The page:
The Annenberg Grant: A Lost Opportunity

 

I just recently reread The New York Network for School Renewal: A Proposal to the Annenberg Foundation. This was the early 1990s. It was quite amazing. It was approved not only by the Annenbergs, but by the then Chancellor, Mayor, State Commissioner, Board Chairman, President of the UFT, and three partner school-based organizations with rather varied political and educational agendas. We were ready to launch an experimental district of 50,000 students at its maximum and 150 or so schools with fiscal support for five years (nearly 100 schools were already launched). We had agreed upon freedom from all but a few Board, City, State and Union rules, a plan for documentation by both NYU and Teacher College, both ethnographic and statistical. We committed ourselves to serving a population demographically comparable to the city as a whole.

But it never got off the ground because a new Chancellor vetoed it. We got the money—50 million over 5 years—but not the agreed upon autonomies to learn what we needed to learn.

It was a lost opportunity, but it sent me on my way to Boston to join a much smaller and more modest plan developed by the Boston Teachers Union and the Boston Public Schools called the Pilot Project. The Pilot Project was fun, modestly successful, and far less well funded. While it has grown it has lost a lot of its promise as attention shifted to a combination of centralized planning, privatization and anti-union media. I had fun starting a Pilot K-8, Mission Hill, school that is still going strong. No regrets about that. You can see Good Morning Mission Hill on my website and on YouTube for some happy moments.

But we lost the moment to make the case for true accontablity—changes that might change everything that needed changing.

 

 

 

 

3 Responses

  1. Amazing. Who was the veto human- name… who was Mayor then. And hi! 🙂 Neal 

  2. Recently, I have been reflecting on Annenberg I and II. Many new schools were established. The majority are still open today. While some of the schools turned out to be exemplary, I agree that it was a lost opportunity. Schools were for the most part started by committed and well-meaning educators, parents and community partners. Most were places where a high premium was placed on student personalization and care. But, as the Michelle Fine quote goes, “Hugging aint algebra.” Too few of the schools made significant progress toward ensuring that students were prepared for what would come next in their life and career. The experiment did make a major contribution by informing the early college initiative and other small school efforts based on lessons learned. Still, so much more could have been accomplished.

  3. – EDUCATION – NEW YORK

    Stuyvesant High School senior Alan Sage among finalists of Intel’s Science Talent Search By MEREDITH KOLODNER DAILY NEWS STAFF WRITER | JAN 27, 2010 | 8:27 PM

    He entered high school as an artist, but he’s now one of the top young scientists in the country.

    Stuyvesant High School senior Alan Sage is among the elite group of 40 finalists of Intel ‘s Science Talent Search for his study that could lead to a better understanding of neural diseases like Alzheimer’s.

    Alan, 17, said his freshman biology teacher captured his imagination.

    “He made me feel like science was very artistic,” said the whiz kid. “I find it a very beautiful process.” [image: Ad Choices] PAID POSTWhat Is This? [image: 7 Reasons Why Nectar May Be Your Best And Last Mattress] 7 Reasons Why Nectar May Be Your Best And Last Mattress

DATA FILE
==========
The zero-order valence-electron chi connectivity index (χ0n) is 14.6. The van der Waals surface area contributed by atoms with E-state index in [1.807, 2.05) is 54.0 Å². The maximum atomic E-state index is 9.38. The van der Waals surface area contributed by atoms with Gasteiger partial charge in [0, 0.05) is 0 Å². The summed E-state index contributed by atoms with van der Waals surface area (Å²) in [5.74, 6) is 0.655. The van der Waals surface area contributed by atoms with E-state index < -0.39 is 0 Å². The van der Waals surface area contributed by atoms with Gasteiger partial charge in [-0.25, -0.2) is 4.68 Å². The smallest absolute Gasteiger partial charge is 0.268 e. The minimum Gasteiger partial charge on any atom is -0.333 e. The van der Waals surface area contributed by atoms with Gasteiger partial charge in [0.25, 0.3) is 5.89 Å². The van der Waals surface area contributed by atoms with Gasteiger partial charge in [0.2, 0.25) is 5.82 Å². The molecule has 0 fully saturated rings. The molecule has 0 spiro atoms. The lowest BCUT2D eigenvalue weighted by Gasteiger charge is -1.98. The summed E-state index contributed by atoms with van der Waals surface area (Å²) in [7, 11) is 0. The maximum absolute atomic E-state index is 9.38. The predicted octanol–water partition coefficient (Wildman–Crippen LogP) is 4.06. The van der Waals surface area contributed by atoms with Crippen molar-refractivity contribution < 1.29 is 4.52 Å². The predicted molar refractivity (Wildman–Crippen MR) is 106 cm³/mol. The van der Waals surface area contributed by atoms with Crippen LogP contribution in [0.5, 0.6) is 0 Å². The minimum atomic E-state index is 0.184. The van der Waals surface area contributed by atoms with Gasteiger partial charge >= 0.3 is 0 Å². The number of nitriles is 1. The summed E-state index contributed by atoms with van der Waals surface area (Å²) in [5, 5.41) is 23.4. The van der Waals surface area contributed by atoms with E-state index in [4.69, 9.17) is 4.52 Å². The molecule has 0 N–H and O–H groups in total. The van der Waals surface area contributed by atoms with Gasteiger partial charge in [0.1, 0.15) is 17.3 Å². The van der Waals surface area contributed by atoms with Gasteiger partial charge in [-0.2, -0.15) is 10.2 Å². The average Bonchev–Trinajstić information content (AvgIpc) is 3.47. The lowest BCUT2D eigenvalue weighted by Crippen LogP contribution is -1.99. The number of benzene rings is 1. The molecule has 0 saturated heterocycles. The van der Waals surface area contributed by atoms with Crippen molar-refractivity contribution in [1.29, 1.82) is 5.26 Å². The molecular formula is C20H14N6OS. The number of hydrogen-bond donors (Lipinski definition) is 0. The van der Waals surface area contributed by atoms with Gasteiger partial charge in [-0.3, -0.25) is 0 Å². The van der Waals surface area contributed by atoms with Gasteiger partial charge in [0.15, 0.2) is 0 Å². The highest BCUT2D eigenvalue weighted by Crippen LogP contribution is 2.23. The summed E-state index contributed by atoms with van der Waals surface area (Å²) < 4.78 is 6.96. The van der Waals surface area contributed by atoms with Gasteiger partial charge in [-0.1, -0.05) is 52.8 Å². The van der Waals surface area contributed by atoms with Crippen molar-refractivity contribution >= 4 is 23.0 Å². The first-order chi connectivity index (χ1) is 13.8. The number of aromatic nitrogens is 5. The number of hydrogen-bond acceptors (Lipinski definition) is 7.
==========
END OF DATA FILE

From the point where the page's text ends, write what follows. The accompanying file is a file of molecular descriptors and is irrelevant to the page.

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    Alan is the only finalist from city public schools. Last year there were four. New York State is sending a total of 11 students to the final competition, once again leading the country with the most finalists.

    The winners will be announced in March, and the top prize is $100,000.

    Alan studied amino acids in plants – and realized what he found could be used to show how Alzheimer’s attacks the brain.

    He initially wanted to study the disease itself, which has afflicted his grandmother, but moved away from the idea because clinical studies would have been necessary.

    The connection between Alzheimer’s and plants was unexpected.

    “It just happened,” said Alan, who lives in Greenwich Village .* “The world is full of such circular paths.”* Sociologist and NYC’s most famous neighborhood explorer, William Helmreich, dies of COVID-19

    – APR 1, 2020 [image: Sociologist and NYC’s most famous neighborhood explorer, William Helmreich, dies of COVID-19]

    – They can’t catch a break: NYC schools lose a week of spring break to continue remote learning MAR 31, 2020 [image: They can’t catch a break: NYC schools lose a week of spring break to continue remote learning]

    – ‘I don’t know what that grading system should look like’: Reality – and dilemma – of NYC’s remote learning sets in MAR 31, 2020 [image: 'I don’t know what that grading system should look like’: Reality – and dilemma – of NYC’s remote learning sets in]

    – CUNY names three new college presidents MAR 30, 2020 [image: CUNY names three new college presidents]

    – NYU students ask for refund, get video of dean dancing instead MAR 29, 2020 [image: NYU students ask for refund, get video of dean dancing instead]

    doctor dies in husband’s arms in their NYC apartment six days after showing COVID-19 symptoms *Neal H. Hurwitz* *212-666-6217 *

    *New York, New York 10025 * *Medellin* *Israel*

    *Thank you! * *Neal H. Hurwitz on LinkedIn* *Neal Hugh Hurwitz on Facebook * *###*

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